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McKinsey 7S

In the ACCA SBL syllabus, the only model covered on company culture is the cultural web.

In the ACCA SBL syllabus, the only model covered on company culture is the cultural web. However, another good model that can be used is McKinsey 7S Model. What is the McKinsey 7S Model?The McKinsey 7S Model refers to a tool that analyses a company’s “organisational design.” The goal of the model is to depict how effectiveness can be achieved in an organisation through the interactions of seven key elements – Structure, Strategy, Skill, System, Shared Values, Style, and Staff.The focus of the McKinsey 7s Model lies in the interconnectedness of the elements categorised by “Soft Ss” and “Hard Ss” – implying that a domino effect exists when changing one element to maintain an effective balance. Placing “Shared Values” as the “center” reflects the crucial impact of changes in founder values on all other elements.Structure of the McKinsey 7S ModelStructure, Strategy, and Systems collectively account for the “Hard Ss” elements, whereas the remaining are considered “Soft Ss.”
  1. Structure
The structure is how a company is organised – chain of command and accountability relationships that form its organisational chart.
  1. Strategy
Strategy refers to a well-curated business plan that allows the company to formulate a plan of action to achieve sustainable competitive advantage, reinforced by the company’s mission and values.
  1. Systems
Systems entail the business and technical infrastructure of the company that establishes workflows and the chain of decision-making.
  1. Skills
Skills form a company’s capabilities and competencies that enable its employees to achieve its objectives.
  1. Style
The attitude of senior employees in a company establishes a code of conduct through their interactions and symbolic decision-making, which forms the management style of its leaders.
  1. Staff
The staff involves talent management and all human resources related to company decisions, such as training, recruiting, and rewards systems
  1. Shared Values
The mission, objectives, and values form the foundation of every organisation and play an essential role in aligning all key elements to maintain an effective organisational design.Application of the McKinsey 7S ModelThe subjectivity surrounding the concept of alignment concerning the seven key elements explains why this model seems to have a complicated application. However, it is suggested to follow a top-down approach – ranging from broad strategy and shared values to style and staff.Step 1: Identify the areas that are not effectively alignedIs there consistency in the values, strategy, structure, and systems? Look for gaps and inconsistencies in the relationship of elements. What needs to change?Step 2: Determine the optimal organisation design.It is vital to consolidate the opinions of top management and create a generic optimal organisational design that will allow the company to set realistic goals and achievable objectives. The step requires a tremendous amount of research and analysis since there are no “organisational industry templates” to follow.Step 3: Decide where and what changes should be madeOnce the outliers are identified, a plan of action can be created, which will involve making substantial changes to the chain of hierarchy, the flow of communication, and reporting relationships. It will allow the company to achieve an efficient organisational design.Step 4: Make the necessary changes.Implementation of the decision strategy is a make-or-break situation for the company in realistically achieving what they set out to do. Several hurdles in the implementation process arise, which are best dealt with by a well-thought-out implementation plan.Advantages of the ModelIt enables different company parts to act in a coherent and “synced” manner.It allows for the effective tracking of the impact of the changes in key elements.It is considered a longstanding theory, with numerous organisations adopting the model over time.Disadvantages of the ModelIt is considered a long-term model.With the changing nature of businesses, it remains to be seen how the model will adapt.It seems to rely on internal factors and processes and may be disadvantageous in situations where external circumstances influence an organisation.Practical ExampleThe McKinsey 7S model can be applied when changes are being brought into the organisation that may affect one or more of the shared values. Suppose a company is planning to undertake a merger. It will affect how the company is organised since new staff will be coming in. It will also affect the company’s structure, along with strategic decision-making, as new ideas flow in through synergy.In such a case, the McKinsey 7s model can first identify the inconsistent areas – here, it would primarily be the structure, staff, and strategy. After identifying the relevant areas, the company can make effective decisions to optimally re-organise and incorporate the changes to streamline the merger process – after conducting extensive research and analysis of the consequences that the changes bring to the company.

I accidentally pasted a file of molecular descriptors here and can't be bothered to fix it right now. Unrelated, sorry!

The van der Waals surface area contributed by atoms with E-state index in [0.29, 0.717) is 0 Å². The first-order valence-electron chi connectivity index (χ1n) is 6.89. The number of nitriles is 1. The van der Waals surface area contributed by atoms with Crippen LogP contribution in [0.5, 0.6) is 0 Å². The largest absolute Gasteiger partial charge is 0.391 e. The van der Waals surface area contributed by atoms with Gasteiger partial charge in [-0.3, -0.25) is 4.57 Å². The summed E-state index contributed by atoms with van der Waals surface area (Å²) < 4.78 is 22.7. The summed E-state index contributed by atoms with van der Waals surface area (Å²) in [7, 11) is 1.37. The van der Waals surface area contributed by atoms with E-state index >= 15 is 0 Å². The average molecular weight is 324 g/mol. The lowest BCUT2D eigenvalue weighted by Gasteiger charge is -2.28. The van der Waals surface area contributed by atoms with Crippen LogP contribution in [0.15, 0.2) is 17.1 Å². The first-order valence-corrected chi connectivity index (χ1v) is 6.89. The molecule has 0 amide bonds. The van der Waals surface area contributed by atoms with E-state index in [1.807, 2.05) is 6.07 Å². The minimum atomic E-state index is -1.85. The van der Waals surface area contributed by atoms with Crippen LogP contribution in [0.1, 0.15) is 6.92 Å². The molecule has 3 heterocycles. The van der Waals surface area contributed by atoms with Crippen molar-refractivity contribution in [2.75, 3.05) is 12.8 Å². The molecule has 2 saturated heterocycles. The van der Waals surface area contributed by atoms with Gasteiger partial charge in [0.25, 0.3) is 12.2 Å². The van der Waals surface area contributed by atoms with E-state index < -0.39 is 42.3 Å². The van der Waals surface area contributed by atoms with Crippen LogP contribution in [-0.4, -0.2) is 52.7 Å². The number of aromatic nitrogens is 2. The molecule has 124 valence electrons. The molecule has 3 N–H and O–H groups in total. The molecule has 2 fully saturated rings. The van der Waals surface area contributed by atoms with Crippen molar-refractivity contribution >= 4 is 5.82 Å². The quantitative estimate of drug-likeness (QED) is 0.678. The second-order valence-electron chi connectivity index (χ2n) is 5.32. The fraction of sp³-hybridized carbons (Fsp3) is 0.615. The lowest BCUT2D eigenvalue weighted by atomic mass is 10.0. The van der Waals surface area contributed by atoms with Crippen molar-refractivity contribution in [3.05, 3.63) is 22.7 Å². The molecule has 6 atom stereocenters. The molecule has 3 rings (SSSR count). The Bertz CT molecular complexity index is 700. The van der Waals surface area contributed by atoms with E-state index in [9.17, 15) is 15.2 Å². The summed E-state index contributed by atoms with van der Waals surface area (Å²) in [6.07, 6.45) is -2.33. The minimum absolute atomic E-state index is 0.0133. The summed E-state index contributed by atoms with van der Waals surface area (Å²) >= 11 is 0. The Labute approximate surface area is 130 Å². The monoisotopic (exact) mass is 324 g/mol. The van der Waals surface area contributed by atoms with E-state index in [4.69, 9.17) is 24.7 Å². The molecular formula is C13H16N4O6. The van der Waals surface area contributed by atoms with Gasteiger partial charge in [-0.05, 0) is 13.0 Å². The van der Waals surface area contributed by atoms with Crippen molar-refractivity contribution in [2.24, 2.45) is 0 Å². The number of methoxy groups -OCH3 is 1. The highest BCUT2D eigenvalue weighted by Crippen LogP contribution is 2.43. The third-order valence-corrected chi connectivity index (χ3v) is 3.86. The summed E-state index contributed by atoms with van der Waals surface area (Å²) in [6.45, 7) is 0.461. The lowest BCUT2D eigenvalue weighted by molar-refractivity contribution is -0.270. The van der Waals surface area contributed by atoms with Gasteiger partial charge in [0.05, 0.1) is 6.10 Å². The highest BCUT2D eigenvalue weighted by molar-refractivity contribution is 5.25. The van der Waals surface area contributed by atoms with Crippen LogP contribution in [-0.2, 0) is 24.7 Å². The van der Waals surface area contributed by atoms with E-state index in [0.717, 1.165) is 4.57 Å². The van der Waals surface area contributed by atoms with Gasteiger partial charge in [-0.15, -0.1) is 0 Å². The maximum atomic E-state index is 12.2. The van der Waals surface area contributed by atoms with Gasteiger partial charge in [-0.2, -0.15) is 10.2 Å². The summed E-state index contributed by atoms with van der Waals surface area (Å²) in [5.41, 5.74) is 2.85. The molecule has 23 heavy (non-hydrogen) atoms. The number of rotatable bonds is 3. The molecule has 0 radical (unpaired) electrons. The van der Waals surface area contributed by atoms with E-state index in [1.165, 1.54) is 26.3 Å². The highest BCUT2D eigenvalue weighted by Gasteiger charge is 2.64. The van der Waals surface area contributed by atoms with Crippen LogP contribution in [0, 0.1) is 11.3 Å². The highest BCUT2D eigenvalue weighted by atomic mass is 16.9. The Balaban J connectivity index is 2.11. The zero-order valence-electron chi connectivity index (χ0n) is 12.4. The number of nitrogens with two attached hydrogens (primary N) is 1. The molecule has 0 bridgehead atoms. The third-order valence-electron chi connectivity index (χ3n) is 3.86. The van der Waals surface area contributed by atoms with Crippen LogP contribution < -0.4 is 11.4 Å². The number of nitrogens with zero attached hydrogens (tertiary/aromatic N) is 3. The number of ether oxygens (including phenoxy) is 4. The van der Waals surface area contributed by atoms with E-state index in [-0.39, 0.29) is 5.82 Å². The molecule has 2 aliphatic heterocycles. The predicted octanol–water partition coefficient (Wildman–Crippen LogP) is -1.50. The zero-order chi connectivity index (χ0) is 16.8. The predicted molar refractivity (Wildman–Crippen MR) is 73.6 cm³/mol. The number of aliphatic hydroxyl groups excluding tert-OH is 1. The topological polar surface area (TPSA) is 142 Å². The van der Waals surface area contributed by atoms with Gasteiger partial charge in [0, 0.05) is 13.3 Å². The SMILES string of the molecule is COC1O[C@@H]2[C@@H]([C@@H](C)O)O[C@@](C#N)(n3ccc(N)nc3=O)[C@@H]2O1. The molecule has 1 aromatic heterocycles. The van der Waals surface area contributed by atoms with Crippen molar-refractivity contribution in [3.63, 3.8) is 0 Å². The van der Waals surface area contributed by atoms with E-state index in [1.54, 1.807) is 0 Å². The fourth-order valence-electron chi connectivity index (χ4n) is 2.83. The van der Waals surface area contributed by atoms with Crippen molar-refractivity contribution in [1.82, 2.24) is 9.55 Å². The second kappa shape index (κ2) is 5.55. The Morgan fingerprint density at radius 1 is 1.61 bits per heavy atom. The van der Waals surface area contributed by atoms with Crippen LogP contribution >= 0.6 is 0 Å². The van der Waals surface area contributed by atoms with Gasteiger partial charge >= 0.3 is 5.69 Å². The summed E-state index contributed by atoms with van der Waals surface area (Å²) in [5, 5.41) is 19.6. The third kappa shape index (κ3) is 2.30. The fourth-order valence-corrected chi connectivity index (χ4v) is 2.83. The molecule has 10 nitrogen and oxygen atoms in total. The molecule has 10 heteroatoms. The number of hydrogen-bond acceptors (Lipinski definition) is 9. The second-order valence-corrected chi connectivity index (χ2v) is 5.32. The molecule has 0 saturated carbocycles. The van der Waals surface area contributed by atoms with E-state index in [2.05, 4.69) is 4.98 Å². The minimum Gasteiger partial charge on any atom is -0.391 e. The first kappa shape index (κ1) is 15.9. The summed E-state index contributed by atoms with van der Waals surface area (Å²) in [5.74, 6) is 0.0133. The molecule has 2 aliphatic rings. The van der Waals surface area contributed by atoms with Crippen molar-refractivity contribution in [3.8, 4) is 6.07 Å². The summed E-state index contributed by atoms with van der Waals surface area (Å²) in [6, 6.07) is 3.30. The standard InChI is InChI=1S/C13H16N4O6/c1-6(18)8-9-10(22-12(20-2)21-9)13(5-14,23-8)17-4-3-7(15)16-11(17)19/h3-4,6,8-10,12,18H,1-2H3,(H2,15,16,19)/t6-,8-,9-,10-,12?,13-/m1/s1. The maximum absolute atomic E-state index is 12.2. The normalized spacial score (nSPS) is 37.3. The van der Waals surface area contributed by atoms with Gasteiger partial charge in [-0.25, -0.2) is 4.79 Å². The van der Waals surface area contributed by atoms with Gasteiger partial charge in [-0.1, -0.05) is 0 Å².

Evita Veigas
3 min read

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